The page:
Monday, October 17, 2011

Because the Earth grows good here

 I went first to Monet's garden in Giverny. I had read, long years ago, Monet designed his garden as a painting.  Not that there was a garden he chose to paint but that he had a vision in his head of a beautiful garden he wished to paint. The garden did not exist. In fact, during the late 1880's most gardens were formal. Like the public gardens at Versailles or the
Tuileries . Monet envisioned his garden as "clumps of color" and set about to create his vision.

 I believe I read somewhere it
was 16 years before he actually
 made a painting of his garden.
Once he was asked why he created his garden there in Giverny.
His reply, " Because the Earth grows good here"  Just an hour west of Paris,  within the boundaries of beautiful Normandy
everything appears to grow good.

Perhaps one of the most surprising aspects of this visit was the size of the garden. It is huge. Just the garden at the house is huge, not including the Japanese water gardens. There are  stately teuteurs supporting climbing roses and metal arches spanning the pathways for  creating light rhythms while supporting plants at their blooming. It is more than the eye can hold.

 Monet did more than clump his colors. He clumped shadow and light, he clumped textures and he clumped all of these at multiple heights. I read about how he begged for seeds and how , over time, few came to visit or paint or study or admire who did not come bearing the gift of a fine new plant. Monet was not a horticulturist, he was an artist and he viewed each species as a component of a composition. I will never look at a garden the same way again.  As a strange aside, as I was experiencing the wonder of Monet's garden I thought, " How I loathe Monsanto! There will be no more century old gardens with terminator seeds".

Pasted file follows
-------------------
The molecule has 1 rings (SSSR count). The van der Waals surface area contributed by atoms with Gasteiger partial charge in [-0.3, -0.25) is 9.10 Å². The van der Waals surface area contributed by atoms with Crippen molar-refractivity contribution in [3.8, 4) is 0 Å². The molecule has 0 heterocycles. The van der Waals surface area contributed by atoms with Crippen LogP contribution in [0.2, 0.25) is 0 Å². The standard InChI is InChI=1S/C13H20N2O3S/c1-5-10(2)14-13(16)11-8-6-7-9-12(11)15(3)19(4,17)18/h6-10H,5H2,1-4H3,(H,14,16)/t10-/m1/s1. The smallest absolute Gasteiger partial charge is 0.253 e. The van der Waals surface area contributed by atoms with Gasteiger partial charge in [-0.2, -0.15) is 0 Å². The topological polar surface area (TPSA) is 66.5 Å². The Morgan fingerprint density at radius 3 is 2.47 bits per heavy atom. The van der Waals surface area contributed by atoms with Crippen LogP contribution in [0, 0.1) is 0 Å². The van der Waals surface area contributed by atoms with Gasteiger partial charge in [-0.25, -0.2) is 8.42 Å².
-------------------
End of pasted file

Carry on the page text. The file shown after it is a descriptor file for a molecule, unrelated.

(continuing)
The water garden came after the others. Monet had to buy land across the road, receive a variance  to divert water from a small tributary to the Seine and seek plants not native to Normandy. Most species of water lillies require warm waters to survive. The pond, connected in numerous paintings by the Japanese bridge were positioned so one would be in shadow while the other was in sunlight. There are numerous accounts by Monet's contemporaries of his passion  not for painting the water gardens, but the reflections therein.

When I look at the actual gardens and think about Monet's pallette I am stunned.
In his early, student days, he used the traditional darker paints. In the Impressionist years he wanted light, not dark. He is said to have organized his painters palette in a very specific order which included just 6 colors: white lead, cadmium yellow, vermillion, ,madder, cobalt blue and chrome green. To paint shadows with light was his mission. A right fine one.


I snapped this one last image as I was leaving Monet's home.

What is the connection between artists and their chickens?


Sharon Rudd said...

Although I've always loved Monet's Giverny paintings, I'd never heard this story about how the gardens came to be. Thank you for sharing it - and especially for sharing these amazing photos. You're there now?

And bwahahahah to "artists and their chickens."

chickory said...

What a nice visit with you and Monet in the garden! I love the water lily series - who doesnt? I have actually been to Giverny but sort of forgot the details. Its more of an impression (har har) CHICKENS are perfect garden buddies -sociable and great on pest control. Glad you are home and had a great trip!